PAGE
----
Butterfly Lighting for Portraiture

Butterfly lighting is a lighting style that has been used a great deal in the fashion industry and slowly (very slowly) caught on in popularity in portrait work.  Butterfly lighting has a main light above the lens of the camera, in front of the subject, with a secondary light or reflector under the lens of the camera, in front of the subject to balance out of shadows of the main light source.  As with all types of lighting you can look to the eyes to see when you are doing it correctly.  You should see distinct catch-lights in the eyes in the 12 o’clock and the six o’clock position.

Typically, the main light should meter about one stop more than the secondary light/reflector, but with certain faces, I have  powered up the secondary light to read as close as 1/4 of a stop less the main light.  This will depend on the shape of the face, especially the cheek bone structure and how deep-set the eyes are.  One of the common mistakes I see when photographers use this style of lighting is placing the main light too close to the subject.  This doesn’t illuminate the eyes properly and in portraiture it is all about the eyes.  You can bring out the contour of someone’s face, but without the eyes being beautifully lit, the portrait won’t sell. As a general rule the main light will be above the end of the lens.  Many times when the subject has small eyes, I will only have enough room between the main light and secondary light to place the camera.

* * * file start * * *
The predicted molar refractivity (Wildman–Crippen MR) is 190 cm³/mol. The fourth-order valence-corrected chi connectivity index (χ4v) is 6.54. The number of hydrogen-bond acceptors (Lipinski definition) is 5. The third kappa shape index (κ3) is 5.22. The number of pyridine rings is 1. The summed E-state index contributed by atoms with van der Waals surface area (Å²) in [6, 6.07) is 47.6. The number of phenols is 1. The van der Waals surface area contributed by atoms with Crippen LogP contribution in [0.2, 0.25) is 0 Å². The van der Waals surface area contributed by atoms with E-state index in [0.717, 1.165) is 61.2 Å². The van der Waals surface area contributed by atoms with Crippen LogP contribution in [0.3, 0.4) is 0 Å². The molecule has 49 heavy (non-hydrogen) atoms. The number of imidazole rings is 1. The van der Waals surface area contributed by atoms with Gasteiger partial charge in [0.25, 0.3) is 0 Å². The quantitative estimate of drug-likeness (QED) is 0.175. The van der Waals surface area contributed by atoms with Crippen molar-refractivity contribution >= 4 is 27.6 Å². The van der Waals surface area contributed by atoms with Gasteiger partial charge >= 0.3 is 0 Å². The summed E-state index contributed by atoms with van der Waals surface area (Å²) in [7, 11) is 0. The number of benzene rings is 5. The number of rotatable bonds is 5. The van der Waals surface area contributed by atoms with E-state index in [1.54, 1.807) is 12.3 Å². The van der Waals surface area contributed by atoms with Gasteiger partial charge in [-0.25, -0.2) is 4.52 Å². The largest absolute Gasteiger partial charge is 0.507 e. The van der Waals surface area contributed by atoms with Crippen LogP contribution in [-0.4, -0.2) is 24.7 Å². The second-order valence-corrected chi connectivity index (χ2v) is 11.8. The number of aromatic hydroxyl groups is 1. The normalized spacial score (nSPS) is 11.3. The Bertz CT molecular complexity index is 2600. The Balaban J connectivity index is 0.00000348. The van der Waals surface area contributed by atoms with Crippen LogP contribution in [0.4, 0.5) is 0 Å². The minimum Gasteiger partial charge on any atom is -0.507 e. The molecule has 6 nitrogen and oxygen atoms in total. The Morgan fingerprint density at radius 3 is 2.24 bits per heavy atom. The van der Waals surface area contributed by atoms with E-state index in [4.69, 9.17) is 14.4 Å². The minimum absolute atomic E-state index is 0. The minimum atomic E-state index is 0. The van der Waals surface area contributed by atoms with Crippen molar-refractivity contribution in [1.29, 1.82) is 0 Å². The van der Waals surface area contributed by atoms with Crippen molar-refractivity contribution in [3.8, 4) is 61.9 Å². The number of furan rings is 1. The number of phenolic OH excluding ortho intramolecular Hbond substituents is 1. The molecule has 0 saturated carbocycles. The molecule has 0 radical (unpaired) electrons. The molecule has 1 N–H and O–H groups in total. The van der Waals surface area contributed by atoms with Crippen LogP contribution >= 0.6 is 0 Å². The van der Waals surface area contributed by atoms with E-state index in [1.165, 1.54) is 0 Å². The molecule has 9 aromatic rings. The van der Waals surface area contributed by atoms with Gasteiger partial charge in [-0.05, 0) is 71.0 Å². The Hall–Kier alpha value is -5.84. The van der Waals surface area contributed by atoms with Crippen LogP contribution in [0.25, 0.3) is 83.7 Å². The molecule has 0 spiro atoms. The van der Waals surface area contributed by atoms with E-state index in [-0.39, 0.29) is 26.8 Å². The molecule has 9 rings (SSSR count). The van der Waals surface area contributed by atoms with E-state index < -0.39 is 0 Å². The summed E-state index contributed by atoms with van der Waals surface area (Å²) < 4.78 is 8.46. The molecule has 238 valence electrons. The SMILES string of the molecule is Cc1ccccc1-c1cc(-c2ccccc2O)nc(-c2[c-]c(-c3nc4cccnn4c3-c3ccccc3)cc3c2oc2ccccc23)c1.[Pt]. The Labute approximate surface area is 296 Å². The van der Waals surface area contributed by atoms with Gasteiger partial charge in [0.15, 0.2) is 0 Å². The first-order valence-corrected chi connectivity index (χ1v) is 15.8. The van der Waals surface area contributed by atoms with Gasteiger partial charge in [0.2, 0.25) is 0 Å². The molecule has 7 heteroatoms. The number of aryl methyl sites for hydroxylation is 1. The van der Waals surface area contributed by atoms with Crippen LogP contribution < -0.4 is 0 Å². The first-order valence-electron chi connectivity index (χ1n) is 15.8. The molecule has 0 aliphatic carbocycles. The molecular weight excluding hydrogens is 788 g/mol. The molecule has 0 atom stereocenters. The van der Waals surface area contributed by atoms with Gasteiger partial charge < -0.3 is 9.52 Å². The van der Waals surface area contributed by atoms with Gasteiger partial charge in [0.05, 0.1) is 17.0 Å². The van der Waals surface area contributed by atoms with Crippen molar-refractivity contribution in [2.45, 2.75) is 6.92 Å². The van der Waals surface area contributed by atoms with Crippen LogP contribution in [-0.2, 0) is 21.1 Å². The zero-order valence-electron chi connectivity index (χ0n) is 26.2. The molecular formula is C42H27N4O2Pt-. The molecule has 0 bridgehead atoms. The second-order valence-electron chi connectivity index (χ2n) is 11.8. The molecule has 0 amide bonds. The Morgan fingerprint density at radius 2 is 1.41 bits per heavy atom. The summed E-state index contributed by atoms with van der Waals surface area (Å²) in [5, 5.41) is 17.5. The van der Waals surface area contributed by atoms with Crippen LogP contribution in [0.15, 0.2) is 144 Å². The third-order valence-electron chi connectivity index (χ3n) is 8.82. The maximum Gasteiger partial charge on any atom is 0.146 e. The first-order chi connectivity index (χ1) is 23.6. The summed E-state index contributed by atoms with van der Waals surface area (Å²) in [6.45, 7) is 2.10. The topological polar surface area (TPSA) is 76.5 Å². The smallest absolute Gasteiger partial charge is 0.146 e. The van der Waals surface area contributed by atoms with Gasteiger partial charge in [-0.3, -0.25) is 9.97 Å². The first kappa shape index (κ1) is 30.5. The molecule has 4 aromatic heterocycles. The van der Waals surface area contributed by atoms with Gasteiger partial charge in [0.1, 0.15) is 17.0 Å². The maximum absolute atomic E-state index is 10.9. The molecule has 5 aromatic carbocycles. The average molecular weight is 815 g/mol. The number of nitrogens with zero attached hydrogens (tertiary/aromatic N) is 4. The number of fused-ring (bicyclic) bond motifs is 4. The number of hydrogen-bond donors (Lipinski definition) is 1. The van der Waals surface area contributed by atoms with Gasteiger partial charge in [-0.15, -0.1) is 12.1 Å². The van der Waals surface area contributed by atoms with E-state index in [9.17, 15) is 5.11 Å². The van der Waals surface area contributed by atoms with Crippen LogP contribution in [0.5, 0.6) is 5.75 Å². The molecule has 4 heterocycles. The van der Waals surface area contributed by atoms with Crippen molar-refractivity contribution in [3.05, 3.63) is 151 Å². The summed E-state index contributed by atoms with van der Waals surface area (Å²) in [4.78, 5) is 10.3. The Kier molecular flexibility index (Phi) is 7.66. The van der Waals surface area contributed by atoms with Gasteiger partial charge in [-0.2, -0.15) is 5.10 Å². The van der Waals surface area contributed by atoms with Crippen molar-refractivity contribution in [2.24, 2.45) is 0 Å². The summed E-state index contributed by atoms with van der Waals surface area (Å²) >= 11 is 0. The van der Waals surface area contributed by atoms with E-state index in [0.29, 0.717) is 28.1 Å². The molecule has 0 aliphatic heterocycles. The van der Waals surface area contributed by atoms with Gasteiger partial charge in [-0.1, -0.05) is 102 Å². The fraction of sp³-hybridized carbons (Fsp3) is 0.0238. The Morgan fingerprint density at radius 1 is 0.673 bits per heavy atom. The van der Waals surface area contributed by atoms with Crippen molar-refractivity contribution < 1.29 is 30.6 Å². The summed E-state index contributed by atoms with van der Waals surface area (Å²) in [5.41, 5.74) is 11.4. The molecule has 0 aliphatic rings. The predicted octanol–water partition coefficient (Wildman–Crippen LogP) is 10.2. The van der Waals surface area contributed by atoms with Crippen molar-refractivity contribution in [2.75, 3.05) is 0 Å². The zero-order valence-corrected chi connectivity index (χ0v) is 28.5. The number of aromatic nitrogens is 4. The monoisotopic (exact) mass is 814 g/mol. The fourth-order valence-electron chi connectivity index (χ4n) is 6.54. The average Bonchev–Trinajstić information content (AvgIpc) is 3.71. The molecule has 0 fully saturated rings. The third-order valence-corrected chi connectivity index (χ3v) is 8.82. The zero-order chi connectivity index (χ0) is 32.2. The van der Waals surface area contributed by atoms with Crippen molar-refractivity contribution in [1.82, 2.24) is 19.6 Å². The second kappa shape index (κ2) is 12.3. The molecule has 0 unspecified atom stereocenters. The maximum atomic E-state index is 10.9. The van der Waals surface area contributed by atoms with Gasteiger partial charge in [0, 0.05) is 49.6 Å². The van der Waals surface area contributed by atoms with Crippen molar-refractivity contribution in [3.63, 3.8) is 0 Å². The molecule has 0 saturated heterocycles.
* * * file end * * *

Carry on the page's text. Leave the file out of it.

Another good thing  about Butterfly lighting is that you aren’t limited to only head shots. I often used this type of lighting when I am photographing more youthful brothers/sisters or families.  Obviously we would use larger light sources to achieve the same effect being that we would have to position the lights further from the subject.  For more about Butterfly Lighting, Ring-Lights and other lighting styles look for my New Books Head and Shoulders Portrait Photography and the Senior Portrait Photography Handbook.


~ by jeffsmithbooks on January 18, 2010.

Leave a Reply

Fill in your details below or click an icon to log in:

WordPress.com Logo

You are commenting using your WordPress.com account. Log Out /  Change )

Google+ photo

You are commenting using your Google+ account. Log Out /  Change )

Twitter picture

You are commenting using your Twitter account. Log Out /  Change )

Facebook photo

You are commenting using your Facebook account. Log Out /  Change )


Connecting to %s

%d bloggers like this: